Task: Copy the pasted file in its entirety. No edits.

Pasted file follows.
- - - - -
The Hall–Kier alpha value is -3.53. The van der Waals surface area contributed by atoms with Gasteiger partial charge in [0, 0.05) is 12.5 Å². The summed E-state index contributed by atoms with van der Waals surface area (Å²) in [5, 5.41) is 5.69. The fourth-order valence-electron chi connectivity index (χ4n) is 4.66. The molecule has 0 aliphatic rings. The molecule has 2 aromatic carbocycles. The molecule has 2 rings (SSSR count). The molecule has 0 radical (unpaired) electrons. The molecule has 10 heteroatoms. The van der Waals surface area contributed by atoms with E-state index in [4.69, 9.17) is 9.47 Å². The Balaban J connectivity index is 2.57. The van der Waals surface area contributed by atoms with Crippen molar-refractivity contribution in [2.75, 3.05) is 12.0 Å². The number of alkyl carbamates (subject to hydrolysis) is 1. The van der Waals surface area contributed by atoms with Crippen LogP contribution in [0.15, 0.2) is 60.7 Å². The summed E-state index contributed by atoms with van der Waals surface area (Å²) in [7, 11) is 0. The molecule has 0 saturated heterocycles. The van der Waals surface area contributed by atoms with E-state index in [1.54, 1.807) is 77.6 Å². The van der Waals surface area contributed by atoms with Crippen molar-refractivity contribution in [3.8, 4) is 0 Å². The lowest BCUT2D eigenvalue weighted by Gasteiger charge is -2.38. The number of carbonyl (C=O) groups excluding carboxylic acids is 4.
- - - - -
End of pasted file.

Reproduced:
The Hall–Kier alpha value is -3.53. The van der Waals surface area contributed by atoms with Gasteiger partial charge in [0, 0.05) is 12.5 Å². The summed E-state index contributed by atoms with van der Waals surface area (Å²) in [5, 5.41) is 5.69. The fourth-order valence-electron chi connectivity index (χ4n) is 4.66. The molecule has 0 aliphatic rings. The molecule has 2 aromatic carbocycles. The molecule has 2 rings (SSSR count). The molecule has 0 radical (unpaired) electrons. The molecule has 10 heteroatoms. The van der Waals surface area contributed by atoms with E-state index in [4.69, 9.17) is 9.47 Å². The Balaban J connectivity index is 2.57. The van der Waals surface area contributed by atoms with Crippen molar-refractivity contribution in [2.75, 3.05) is 12.0 Å². The number of alkyl carbamates (subject to hydrolysis) is 1. The van der Waals surface area contributed by atoms with Crippen LogP contribution in [0.15, 0.2) is 60.7 Å². The summed E-state index contributed by atoms with van der Waals surface area (Å²) in [7, 11) is 0. The molecule has 0 saturated heterocycles. The van der Waals surface area contributed by atoms with E-state index in [1.54, 1.807) is 77.6 Å². The van der Waals surface area contributed by atoms with Crippen molar-refractivity contribution in [3.8, 4) is 0 Å². The lowest BCUT2D eigenvalue weighted by Gasteiger charge is -2.38. The number of carbonyl (C=O) groups excluding carboxylic acids is 4.